One of the most important activities of the family is eating together; before, lunch was cancelled. And now, dinner falls apart. Tyrone ends up eating alone, as Mary goes upstairs to take morphine and the boys are in town, presumably getting drunk.

This act starts and finishes with two moments illustrating Mary's isolation. In the opening, she is keeping the empty-headed Cathleen because she is starving for companionship. Part of Mary's isolation comes from the absence of female friends or family; she has spent decades now as the lone woman in a family of men, deprived of friends in part because of her husband's profession, and in part because of her years of morphine addiction.

Social isolation is paralleled by isolation from reality. Mary manages to convince herself of her own lies: the morphine, in her fantasy world, is painkiller for her rheumatism. Her story is more than a lie she tells to Cathleen: when Edmund is horrified that Cathleen might tell people about his mother's affliction, Mary switches into denial mode:

EDMUND: For God's sake, Mama! You can't trust her! Do you want everyone on earth to know?

MARY: Know what? That I suffer from rheumatism in my hands and have to take medicine to kill the pain? (118)

Illusion is one of Mary's primary defenses.

Part of the play's power is the juxtaposition of brutal fighting and tender moments. If the play were non-stop bickering from beginning to end, it might be hard to sympathize with the Tyrones. We have a tender moment between Mary and Tyrone, as she reminds him of the day they met. The long, dark decades since have been terrible. The past is a powerful theme, both as a burden and as an escape. Mary is now using the past as a refuge. She is fondly remembering her courtship and her days at the Catholic boarding school, and the more morphine she takes, the more trapped in the past she becomes. Ghost imagery is key here. At the end of the act, Tyrone warns her that she'll be mad as a ghost if she continues. The word is not accidental: metaphorically, she's a phantom. She wanders around the house, detached from the world of the living, isolated and constantly reliving past moments. The wedding dress is another symbol: it represents lost promise, a day of hope that becomes ironic when viewed in the context of everything that has followed.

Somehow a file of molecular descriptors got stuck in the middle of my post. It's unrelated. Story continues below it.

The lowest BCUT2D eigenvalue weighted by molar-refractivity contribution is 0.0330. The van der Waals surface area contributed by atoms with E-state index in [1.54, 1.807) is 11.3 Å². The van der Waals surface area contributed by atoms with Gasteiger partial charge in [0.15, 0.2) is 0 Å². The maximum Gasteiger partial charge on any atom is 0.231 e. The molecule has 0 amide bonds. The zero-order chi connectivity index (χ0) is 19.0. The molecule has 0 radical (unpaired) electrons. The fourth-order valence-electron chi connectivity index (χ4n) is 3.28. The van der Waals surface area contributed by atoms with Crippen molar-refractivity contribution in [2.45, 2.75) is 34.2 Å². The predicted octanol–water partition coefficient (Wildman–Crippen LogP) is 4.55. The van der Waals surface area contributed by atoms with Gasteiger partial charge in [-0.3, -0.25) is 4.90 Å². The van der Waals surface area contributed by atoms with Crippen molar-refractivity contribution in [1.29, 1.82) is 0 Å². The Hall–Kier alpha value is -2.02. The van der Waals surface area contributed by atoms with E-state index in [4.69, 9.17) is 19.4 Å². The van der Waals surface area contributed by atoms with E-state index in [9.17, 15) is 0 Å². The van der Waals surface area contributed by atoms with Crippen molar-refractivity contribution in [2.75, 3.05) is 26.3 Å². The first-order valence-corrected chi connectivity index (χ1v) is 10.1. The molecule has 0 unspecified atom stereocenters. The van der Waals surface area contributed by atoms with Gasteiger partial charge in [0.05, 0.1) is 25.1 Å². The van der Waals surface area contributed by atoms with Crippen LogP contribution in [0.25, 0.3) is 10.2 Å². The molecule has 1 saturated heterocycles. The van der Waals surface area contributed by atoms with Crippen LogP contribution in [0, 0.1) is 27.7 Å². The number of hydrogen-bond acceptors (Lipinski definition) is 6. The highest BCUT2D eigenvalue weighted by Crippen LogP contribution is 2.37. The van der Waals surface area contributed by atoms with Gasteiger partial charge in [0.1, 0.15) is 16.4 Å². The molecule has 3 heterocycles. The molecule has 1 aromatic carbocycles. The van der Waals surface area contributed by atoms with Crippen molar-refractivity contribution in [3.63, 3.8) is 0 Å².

But the past is also a terrible burden. Mary is reminiscing nostalgically one moment, and then lashing out at Tyrone the next: "But I must confess, James, although I couldn't help loving you, I would never have married you if I'd known you drank so much" (115). She also launches into a story about something that was repeated many times over the years: during their honeymoon, Tyrone came home drunk.

Between Tyrone's stinginess and Mary's accusations, most audience members tend to feel less sympathy for Tyrone by this point in the play. Edmund lashes out at his father, saying it was no wonder that Mary turned to dope.

All of this reliving of the past parallels the work done by the play itself. O'Neill does not try to hide the autobiographical nature of the work. For example, we learn that the name of the Tyrone child that died was Eugene; in real life, Eugene O'Neill had a brother who died in infancy whose name was Edmund. See "Context" for a more detailed description of the autobiographical nature of the play.